Lest you think I was rejected when I asked a homeless man for a date, read on.
Many times in this great city you will come across people who beg for food or money, mostly money. It can happen 3, 5, 10 times a day or more. Sometimes it's hard because you feel like a chump when someone comes right up to your face asking for change and you just ignore them. But I have decided to do what I can and try not to feel bad otherwise. Hey, I can't change the whole world.
I'd say that most of these encounters occur on the subway train. It's illegal to panhandle on the train but people do it anyway so there you go. It's hard telling a homeless and possibly crazy person that panhandling is illegal, if you choose to talk to them at all. The thing about the train is that when people start begging, you can't leave. And if you move, you can't go very far. So it makes it a little awkward and is much easier to ignore if you have a book you can pretend you are grossly absorbed in. Some people are nice and say "ok, have a nice day" when you turn them down. Other people launch into a big lecture on how you have a job, how you have money. How is it that you can't spare a dime? You never know when you'll be in this situation and then who's going to help you then? They might go further to ask how you can just sit there and pretend you can't hear. I know you can hear! Stop pretending, you rich people going to your nice homes. Toss in a racial slur and we have a typical day on the train. Now, what they say in these lectures might be true but I am vehemently against using guilt as means to get money from people. Maybe people DO have change to spare or maybe they happen to not have a dime on them. Who knows? Either way, it's their choice and if they want to give some away, great. If not, that's their choice and we must respect it. That's how I feel. Don't lecture me. And besides, you're a lot less likely to get any money doing that, so it's just a poor persuasion tactic.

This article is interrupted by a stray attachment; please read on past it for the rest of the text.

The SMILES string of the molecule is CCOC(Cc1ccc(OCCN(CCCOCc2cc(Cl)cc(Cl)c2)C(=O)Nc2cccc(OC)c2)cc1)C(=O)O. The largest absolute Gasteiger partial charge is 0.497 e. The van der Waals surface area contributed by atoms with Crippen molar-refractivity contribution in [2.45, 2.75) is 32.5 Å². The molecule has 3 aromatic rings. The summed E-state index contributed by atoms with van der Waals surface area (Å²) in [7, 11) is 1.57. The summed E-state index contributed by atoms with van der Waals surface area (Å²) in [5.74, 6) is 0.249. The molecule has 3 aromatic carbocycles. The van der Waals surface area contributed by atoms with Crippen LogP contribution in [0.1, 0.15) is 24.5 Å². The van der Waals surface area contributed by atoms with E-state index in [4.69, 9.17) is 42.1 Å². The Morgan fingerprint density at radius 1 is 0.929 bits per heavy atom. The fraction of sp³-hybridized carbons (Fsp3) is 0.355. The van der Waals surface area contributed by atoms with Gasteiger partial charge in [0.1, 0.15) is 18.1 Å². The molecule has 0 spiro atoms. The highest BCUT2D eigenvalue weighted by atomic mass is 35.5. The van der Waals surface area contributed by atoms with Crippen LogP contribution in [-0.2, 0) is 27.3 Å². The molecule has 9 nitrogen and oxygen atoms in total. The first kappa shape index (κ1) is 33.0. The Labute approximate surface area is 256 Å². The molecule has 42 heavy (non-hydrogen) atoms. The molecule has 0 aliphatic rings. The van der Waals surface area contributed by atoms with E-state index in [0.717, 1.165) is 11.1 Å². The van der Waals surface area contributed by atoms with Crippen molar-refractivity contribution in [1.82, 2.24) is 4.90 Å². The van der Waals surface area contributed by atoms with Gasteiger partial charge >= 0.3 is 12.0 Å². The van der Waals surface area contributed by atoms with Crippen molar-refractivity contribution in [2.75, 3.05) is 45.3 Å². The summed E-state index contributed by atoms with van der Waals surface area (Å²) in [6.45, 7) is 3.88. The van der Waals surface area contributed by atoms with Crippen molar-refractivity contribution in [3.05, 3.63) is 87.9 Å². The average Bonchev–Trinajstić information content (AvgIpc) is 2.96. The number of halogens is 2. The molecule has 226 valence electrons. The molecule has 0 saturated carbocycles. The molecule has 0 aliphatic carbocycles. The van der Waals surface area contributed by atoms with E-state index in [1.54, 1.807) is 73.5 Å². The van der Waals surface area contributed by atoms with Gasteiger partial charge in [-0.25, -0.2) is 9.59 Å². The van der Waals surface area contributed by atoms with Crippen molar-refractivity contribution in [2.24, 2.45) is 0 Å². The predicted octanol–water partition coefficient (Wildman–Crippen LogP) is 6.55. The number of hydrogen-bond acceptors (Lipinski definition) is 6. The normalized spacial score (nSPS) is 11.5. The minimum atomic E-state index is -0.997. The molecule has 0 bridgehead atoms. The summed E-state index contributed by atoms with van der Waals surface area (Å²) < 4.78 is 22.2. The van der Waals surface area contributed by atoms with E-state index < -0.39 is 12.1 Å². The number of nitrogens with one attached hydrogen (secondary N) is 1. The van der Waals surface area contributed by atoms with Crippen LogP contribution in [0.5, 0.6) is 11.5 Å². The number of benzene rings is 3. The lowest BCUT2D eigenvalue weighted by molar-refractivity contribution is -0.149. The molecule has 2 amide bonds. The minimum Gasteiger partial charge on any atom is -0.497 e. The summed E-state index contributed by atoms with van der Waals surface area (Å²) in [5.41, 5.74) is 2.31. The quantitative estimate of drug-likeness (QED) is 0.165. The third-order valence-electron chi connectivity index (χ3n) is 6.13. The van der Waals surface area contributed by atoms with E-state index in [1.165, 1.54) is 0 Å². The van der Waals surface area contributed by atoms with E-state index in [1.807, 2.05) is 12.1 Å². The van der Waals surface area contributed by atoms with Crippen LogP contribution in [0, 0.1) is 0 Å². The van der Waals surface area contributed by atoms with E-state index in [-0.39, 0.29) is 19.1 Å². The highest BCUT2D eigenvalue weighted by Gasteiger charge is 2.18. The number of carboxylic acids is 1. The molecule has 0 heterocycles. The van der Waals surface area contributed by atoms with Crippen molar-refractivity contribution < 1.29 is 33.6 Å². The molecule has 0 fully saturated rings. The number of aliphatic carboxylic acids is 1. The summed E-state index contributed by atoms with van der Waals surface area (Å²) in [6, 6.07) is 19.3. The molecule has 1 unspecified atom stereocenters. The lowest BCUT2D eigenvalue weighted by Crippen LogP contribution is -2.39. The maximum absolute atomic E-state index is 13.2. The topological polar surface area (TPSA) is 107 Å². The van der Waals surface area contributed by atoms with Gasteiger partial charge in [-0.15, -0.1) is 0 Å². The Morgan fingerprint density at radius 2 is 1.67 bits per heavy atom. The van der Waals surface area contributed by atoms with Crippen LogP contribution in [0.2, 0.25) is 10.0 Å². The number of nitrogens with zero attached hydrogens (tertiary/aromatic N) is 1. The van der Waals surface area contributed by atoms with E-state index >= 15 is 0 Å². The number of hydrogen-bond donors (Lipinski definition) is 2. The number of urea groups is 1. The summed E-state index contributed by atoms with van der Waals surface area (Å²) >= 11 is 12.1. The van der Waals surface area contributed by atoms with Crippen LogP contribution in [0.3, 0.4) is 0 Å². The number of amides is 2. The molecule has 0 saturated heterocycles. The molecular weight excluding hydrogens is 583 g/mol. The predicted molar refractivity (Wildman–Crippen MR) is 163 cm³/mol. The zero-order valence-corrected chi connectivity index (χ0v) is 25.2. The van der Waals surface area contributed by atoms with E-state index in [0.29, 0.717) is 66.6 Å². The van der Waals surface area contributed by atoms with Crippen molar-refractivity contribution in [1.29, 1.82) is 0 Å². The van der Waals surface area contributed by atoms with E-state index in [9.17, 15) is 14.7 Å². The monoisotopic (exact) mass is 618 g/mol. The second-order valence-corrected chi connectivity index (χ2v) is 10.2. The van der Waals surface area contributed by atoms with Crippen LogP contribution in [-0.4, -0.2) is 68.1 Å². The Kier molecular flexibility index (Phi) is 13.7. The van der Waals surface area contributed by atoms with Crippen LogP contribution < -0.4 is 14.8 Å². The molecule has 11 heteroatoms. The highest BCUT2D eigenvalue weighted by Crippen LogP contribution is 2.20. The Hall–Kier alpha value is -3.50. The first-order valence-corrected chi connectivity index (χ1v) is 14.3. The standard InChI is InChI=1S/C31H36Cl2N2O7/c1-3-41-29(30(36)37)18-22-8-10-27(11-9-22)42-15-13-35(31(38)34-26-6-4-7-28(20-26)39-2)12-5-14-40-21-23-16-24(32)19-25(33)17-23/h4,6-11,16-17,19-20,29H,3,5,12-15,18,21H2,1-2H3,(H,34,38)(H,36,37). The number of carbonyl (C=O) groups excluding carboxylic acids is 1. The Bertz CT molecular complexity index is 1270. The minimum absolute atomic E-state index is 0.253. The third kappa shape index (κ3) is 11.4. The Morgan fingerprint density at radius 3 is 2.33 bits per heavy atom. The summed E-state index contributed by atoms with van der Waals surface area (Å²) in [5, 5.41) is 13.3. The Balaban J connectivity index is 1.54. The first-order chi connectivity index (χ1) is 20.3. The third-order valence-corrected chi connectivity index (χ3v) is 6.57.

Saturday was a day unlike no other. Sean and I were riding the train home when a homeless man, slightly dirty, very furry, but seemed sane enough, got on and began asking people for food. I have an easier time when people ask for food, though i often don't have any on me. Maybe that's why; I have an excuse. Hmm. Anyway, he went on about how he'd take anything. Anyone have a spare sandwich? Anything at all? I realized I had a baggie of grapes in my bag and thought i could spare them. So I got them and kind of held them out for the man to see them. Here's what he said when he did:
"Oh, no thanks. I'm going to get some Chinese food when I get off this train. I don't really like fruit. I'm more of a meat and potatoes man."
He totally turned me down! I realize grapes aren't the most filling thing and I hate to say "beggars can't be choosers" but what the hey? I sat there a little stunned. Oookaaaay... I slowly put them back in my bag. And what was with the "going to get some Chinese food..."? Sean and I supposed that he was possibly collecting food for later on. But still. It was really really strange. I even felt slightly embarrassed. Maybe people around me were like, your crap grapes aren't even good enough for a homeless man! Maybe I felt bad for my grapes. Sean said he felt a little embarrassed for the man, like we exposed him as a fake. It was just really weird. Like, oh, I didn't realize I was to have some stew in my bag to spare. Right?? So strange. What are your thoughts? I'm still not sure what I think about it.